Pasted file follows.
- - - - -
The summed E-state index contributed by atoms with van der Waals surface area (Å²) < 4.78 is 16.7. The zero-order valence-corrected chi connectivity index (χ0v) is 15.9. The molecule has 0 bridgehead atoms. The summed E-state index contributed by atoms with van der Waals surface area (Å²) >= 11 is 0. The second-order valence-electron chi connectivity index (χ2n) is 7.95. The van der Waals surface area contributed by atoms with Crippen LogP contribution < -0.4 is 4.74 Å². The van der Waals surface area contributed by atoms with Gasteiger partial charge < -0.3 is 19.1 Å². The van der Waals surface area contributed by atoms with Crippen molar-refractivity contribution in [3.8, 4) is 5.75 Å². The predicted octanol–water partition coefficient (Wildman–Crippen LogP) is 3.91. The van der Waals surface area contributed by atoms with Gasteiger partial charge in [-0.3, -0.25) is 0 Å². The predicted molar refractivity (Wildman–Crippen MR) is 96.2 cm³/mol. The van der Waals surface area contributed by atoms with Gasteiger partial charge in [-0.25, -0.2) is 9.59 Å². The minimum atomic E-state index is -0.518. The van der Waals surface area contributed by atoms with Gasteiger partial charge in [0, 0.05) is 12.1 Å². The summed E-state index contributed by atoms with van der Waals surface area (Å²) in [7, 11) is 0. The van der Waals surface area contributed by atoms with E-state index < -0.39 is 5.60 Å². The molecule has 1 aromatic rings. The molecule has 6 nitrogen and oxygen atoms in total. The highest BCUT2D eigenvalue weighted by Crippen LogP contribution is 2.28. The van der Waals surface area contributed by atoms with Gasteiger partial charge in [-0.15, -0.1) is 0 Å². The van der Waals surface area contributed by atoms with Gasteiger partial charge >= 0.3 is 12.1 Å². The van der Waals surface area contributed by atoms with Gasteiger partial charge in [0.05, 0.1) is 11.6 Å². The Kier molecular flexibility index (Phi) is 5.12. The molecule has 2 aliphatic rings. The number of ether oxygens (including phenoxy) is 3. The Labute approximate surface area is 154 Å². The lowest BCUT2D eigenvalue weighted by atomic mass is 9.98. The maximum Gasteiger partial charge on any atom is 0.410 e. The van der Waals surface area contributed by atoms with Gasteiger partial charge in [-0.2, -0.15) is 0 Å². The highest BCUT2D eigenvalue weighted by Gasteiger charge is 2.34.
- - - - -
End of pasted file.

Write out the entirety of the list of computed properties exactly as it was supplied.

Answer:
The summed E-state index contributed by atoms with van der Waals surface area (Å²) < 4.78 is 16.7. The zero-order valence-corrected chi connectivity index (χ0v) is 15.9. The molecule has 0 bridgehead atoms. The summed E-state index contributed by atoms with van der Waals surface area (Å²) >= 11 is 0. The second-order valence-electron chi connectivity index (χ2n) is 7.95. The van der Waals surface area contributed by atoms with Crippen LogP contribution < -0.4 is 4.74 Å². The van der Waals surface area contributed by atoms with Gasteiger partial charge < -0.3 is 19.1 Å². The van der Waals surface area contributed by atoms with Crippen molar-refractivity contribution in [3.8, 4) is 5.75 Å². The predicted octanol–water partition coefficient (Wildman–Crippen LogP) is 3.91. The van der Waals surface area contributed by atoms with Gasteiger partial charge in [-0.3, -0.25) is 0 Å². The predicted molar refractivity (Wildman–Crippen MR) is 96.2 cm³/mol. The van der Waals surface area contributed by atoms with Gasteiger partial charge in [-0.25, -0.2) is 9.59 Å². The minimum atomic E-state index is -0.518. The van der Waals surface area contributed by atoms with Gasteiger partial charge in [0, 0.05) is 12.1 Å². The summed E-state index contributed by atoms with van der Waals surface area (Å²) in [7, 11) is 0. The van der Waals surface area contributed by atoms with E-state index < -0.39 is 5.60 Å². The molecule has 1 aromatic rings. The molecule has 6 nitrogen and oxygen atoms in total. The highest BCUT2D eigenvalue weighted by Crippen LogP contribution is 2.28. The van der Waals surface area contributed by atoms with Gasteiger partial charge in [-0.15, -0.1) is 0 Å². The van der Waals surface area contributed by atoms with Gasteiger partial charge >= 0.3 is 12.1 Å². The van der Waals surface area contributed by atoms with Gasteiger partial charge in [0.05, 0.1) is 11.6 Å². The Kier molecular flexibility index (Phi) is 5.12. The molecule has 2 aliphatic rings. The number of ether oxygens (including phenoxy) is 3. The Labute approximate surface area is 154 Å². The lowest BCUT2D eigenvalue weighted by atomic mass is 9.98. The maximum Gasteiger partial charge on any atom is 0.410 e. The van der Waals surface area contributed by atoms with Gasteiger partial charge in [-0.2, -0.15) is 0 Å². The highest BCUT2D eigenvalue weighted by Gasteiger charge is 2.34.